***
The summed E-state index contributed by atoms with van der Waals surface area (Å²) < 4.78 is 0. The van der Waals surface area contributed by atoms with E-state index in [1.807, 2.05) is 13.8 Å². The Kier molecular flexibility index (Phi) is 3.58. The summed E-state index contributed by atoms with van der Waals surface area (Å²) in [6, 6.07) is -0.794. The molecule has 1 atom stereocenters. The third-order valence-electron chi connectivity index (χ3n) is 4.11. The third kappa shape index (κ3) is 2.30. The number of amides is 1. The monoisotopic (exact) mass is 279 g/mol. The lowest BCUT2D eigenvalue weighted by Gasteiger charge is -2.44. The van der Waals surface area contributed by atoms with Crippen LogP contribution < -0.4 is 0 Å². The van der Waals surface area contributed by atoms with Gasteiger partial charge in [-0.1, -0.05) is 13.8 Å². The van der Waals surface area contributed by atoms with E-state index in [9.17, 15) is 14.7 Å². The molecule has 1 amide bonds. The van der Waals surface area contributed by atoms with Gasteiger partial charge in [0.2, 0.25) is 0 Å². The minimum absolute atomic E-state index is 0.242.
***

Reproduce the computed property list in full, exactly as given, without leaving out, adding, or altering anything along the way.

The summed E-state index contributed by atoms with van der Waals surface area (Å²) < 4.78 is 0. The van der Waals surface area contributed by atoms with E-state index in [1.807, 2.05) is 13.8 Å². The Kier molecular flexibility index (Phi) is 3.58. The summed E-state index contributed by atoms with van der Waals surface area (Å²) in [6, 6.07) is -0.794. The molecule has 1 atom stereocenters. The third-order valence-electron chi connectivity index (χ3n) is 4.11. The third kappa shape index (κ3) is 2.30. The number of amides is 1. The monoisotopic (exact) mass is 279 g/mol. The lowest BCUT2D eigenvalue weighted by Gasteiger charge is -2.44. The van der Waals surface area contributed by atoms with Crippen LogP contribution < -0.4 is 0 Å². The van der Waals surface area contributed by atoms with Gasteiger partial charge in [-0.1, -0.05) is 13.8 Å². The van der Waals surface area contributed by atoms with E-state index in [9.17, 15) is 14.7 Å². The molecule has 1 amide bonds. The van der Waals surface area contributed by atoms with Gasteiger partial charge in [0.2, 0.25) is 0 Å². The minimum absolute atomic E-state index is 0.242.